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Tax and Society: Building a Sustainable and Fair Tax System


Taxation is crucial to addressing many of the most pressing societal challenges today. Adapting to climate change, achieving the UN Sustainable Development Goals, controlling income and wealth inequality and fostering resilient democracies: none of these can be achieved without fair and sustainable taxation. The minor ‘Tax and Society’ draws on the insights of law, economics, psychology, governance and philosophy to provide students a broad, interdisciplinary understanding of the opportunities and challenges of building the tax system of tomorrow.


The minor ‘Tax and Society’ focusses on the question of how national and international tax policy can help secure fair and prosperous societies in the face of major societal challenges. To address this question, it offers a unique interdisciplinary study-programme, with intensive small-scale teaching, and a strong focus on academic skills development.

Fuelled by a number of high-profile scandals, taxation has in recent years become subject to intense public scrutiny and debate. There is now a widespread consensus that taxation is an indispensable tool for governments in pursuing their policy goals, especially as they are confronted with a range of challenges going forward, such as climate change, digitalization and income and wealth inequality. In the minor ‘Tax and Society’, students will investigate how national and international tax policy may help address these challenges, including how international tax cooperation can ensure that the benefits of globalization are fairly shared across the world; how the design and implementation of green taxes can support climate change mitigation; and, how tax administrations must adapt to the digitalization of the economy while simultaneously ensuring that their administrative procedures remain transparent and fair.

These topics demand an interdisciplinary perspective. Students receive foundational training in the disciplines of comparative and international tax law, so as to be able to appreciate contemporary tax policy debates in national and international contexts. They are also introduced to economic, psychological, governance and philosophical perspectives on taxation, without which it is impossible to fully grasp and assess the opportunities and challenges faced by governments wishing to build sustainable and fair tax systems. The interdisciplinary and diverse character of the minor is also reflected in the classroom, which in the past included motivated and enthusiastic students from many different fields of study and with different nationalities.

To prepare students to productively participate in national and international tax policy debates, the minor has a strong emphasis on skills development. This includes training in foundational research competencies in several academic disciplines, proficiency in English writing and presentation, as well as collaboration and team-work. Students will apply these skills to real-world case-studies during tutorials and in panel discussions with tax experts from the public and private sector, by pursuing individual and group assignments, and by participating in classroom debates.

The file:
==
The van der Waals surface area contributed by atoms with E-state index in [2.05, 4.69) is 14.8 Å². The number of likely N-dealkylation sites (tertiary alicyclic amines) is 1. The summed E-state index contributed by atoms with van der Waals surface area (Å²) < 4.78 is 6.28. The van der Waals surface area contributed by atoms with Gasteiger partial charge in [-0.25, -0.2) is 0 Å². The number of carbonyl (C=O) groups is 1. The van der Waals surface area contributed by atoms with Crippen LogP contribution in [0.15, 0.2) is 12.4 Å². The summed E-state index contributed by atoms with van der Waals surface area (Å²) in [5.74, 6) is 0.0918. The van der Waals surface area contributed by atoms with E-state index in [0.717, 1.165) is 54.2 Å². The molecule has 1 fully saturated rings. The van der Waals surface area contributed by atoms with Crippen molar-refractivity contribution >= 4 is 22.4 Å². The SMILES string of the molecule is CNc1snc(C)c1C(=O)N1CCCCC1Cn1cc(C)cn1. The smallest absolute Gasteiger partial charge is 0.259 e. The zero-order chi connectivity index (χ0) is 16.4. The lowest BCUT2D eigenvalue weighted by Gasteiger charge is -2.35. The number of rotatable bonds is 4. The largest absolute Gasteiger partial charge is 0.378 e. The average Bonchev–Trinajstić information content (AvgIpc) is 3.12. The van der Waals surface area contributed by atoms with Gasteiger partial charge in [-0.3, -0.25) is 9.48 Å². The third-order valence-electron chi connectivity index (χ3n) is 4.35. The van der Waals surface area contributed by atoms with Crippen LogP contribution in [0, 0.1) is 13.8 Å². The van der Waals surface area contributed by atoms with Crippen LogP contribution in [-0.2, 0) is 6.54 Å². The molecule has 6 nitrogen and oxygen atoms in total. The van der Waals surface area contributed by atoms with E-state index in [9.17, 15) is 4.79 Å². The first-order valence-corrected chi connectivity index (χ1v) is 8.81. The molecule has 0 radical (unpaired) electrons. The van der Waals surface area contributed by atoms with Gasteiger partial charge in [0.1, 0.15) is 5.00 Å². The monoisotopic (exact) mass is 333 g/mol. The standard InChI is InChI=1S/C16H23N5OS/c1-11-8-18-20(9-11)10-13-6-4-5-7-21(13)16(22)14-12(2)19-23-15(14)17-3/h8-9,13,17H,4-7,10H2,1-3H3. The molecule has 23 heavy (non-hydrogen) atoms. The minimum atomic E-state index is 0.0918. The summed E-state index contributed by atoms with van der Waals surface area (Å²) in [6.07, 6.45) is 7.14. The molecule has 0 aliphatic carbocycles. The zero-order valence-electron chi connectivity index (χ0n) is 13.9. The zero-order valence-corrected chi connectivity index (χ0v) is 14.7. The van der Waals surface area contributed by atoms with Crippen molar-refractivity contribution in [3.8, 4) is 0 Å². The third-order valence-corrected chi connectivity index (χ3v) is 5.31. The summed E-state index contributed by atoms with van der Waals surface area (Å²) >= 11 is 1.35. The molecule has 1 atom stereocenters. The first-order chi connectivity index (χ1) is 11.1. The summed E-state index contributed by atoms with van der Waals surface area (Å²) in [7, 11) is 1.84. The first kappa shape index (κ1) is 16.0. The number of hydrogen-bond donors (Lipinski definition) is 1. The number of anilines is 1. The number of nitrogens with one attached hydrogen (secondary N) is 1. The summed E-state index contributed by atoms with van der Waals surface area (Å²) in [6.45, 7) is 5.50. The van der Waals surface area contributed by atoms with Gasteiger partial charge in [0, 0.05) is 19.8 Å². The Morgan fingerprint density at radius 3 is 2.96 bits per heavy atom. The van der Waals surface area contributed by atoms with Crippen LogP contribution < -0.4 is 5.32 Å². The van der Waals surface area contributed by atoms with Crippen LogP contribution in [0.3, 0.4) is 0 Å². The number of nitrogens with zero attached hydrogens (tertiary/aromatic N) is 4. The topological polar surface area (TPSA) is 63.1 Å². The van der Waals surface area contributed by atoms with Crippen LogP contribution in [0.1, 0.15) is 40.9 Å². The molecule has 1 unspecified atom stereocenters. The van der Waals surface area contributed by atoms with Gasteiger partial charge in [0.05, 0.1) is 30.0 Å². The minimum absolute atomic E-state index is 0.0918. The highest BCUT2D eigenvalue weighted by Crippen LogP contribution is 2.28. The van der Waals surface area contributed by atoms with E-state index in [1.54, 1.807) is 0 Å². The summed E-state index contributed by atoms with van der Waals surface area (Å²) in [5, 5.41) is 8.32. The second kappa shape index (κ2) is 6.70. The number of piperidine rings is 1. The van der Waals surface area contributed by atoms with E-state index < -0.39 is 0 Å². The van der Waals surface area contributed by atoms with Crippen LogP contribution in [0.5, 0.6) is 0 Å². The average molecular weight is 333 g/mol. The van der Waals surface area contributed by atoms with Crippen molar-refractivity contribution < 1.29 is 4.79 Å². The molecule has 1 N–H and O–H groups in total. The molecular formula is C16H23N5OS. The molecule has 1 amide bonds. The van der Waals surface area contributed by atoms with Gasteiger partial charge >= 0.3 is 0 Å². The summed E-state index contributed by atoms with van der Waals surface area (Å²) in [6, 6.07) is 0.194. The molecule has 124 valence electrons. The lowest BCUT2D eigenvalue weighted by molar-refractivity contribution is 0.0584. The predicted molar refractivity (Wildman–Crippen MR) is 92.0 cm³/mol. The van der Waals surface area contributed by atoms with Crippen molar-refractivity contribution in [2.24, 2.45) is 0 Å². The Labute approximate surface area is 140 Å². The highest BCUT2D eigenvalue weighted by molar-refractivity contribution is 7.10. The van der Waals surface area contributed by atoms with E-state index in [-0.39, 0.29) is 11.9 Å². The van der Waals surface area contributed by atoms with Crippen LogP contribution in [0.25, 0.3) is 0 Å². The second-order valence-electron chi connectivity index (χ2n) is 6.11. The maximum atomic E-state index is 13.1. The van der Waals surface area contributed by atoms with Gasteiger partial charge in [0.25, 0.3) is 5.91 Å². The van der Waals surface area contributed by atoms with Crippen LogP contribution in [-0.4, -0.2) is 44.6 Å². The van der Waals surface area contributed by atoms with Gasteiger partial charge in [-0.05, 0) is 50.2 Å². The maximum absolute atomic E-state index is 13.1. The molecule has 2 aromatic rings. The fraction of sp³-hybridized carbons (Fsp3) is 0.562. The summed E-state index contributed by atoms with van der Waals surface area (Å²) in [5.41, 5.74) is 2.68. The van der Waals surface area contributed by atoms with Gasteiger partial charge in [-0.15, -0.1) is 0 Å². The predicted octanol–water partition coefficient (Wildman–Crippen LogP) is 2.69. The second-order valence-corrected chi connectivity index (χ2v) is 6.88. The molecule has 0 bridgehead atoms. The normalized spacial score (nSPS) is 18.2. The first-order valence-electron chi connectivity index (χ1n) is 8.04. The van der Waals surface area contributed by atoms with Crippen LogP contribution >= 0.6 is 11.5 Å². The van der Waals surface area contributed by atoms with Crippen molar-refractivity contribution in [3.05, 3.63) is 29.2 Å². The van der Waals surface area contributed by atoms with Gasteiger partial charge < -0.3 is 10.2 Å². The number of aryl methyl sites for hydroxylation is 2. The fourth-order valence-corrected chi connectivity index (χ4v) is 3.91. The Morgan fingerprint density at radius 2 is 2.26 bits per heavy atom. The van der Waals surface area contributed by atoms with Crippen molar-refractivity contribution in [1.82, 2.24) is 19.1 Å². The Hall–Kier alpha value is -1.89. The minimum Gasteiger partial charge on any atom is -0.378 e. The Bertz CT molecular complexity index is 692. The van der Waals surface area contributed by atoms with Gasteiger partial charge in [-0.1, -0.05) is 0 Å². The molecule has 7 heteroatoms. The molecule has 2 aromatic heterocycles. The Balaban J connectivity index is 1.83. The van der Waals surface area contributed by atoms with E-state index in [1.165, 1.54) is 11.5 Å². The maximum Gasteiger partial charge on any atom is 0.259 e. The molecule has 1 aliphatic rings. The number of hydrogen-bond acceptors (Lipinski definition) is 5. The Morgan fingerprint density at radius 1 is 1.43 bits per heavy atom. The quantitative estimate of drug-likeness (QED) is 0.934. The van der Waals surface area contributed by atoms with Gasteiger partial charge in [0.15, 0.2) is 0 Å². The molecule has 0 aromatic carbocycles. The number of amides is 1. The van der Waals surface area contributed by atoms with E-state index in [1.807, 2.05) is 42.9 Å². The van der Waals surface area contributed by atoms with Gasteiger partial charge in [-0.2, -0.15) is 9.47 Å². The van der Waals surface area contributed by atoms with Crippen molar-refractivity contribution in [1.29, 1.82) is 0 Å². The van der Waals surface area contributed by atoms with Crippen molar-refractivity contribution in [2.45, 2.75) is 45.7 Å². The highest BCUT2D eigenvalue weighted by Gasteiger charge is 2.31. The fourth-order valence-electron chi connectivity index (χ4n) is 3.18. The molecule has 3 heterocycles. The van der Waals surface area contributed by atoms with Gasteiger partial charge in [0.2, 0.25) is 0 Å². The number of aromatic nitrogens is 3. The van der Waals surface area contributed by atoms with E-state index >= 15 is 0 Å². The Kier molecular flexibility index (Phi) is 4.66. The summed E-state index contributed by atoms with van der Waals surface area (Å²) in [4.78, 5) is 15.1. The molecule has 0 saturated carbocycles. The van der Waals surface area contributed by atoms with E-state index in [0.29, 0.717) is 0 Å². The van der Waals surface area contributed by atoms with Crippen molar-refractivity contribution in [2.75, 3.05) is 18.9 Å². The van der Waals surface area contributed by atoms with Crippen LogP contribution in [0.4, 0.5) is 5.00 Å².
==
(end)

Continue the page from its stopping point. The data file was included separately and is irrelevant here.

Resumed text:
The courses are taught by a team of outstanding, dedicated lecturers with broad, internationally recognized, research experience on wide range of (international) tax matters. The minor is based at the Department of Tax Law of the Leiden Law School.


The minor is tailored to students wishing to study the role of taxation in addressing major societal challenges from an interdisciplinary perspective. It is especially appealing to those considering a career in the public or private sector affected by tax matters, including in public policy development and administration, strategy consulting, as well as with regulatory agencies and multinational companies. The minor is taught in English and accommodates foreign (exchange) students.

While primarily aimed at non-tax law students, the minor is suitable for tax law students interested in developing an interdisciplinary perspective on (international) tax law. In the past students have come from a wide range of academic backgrounds, including political science, international studies, public administration, international business administration, economics, and law.


The minor consists of the following six courses (5 EC each).

Semester 1, Block 1:

  • General Understanding of Comparative Tax Law

  • Taxing for the Common Good

  • Tax Behavior

Semester 1, Block 2:

  • Tax in the Boardroom

  • Tax in a Digitalizing Society

  • Tax Debates

Given the structure of the program, preference is given to students who follow the full minor of 30 EC. The three courses of the second block build on the first block. If a student can fill a maximum of 15 EC elective space, the student must therefore take the three courses of the first block.


Teaching is conducted at the Faculty of Law in Leiden.


Students from Leiden University, Erasmus University and TU Delft can register for this minor from 15 May 2024 at 13:00 hrs via EduXchange. The schedule of this minor is not yet known.

Other students can apply by following these 5 steps from 15 May 2024 at 13:00 hrs.

Admission requirements

Prospective students are recommended to have completed at least one year of university education (not necessarily in law or economics). Proficiency in English both verbal and written, is expected.


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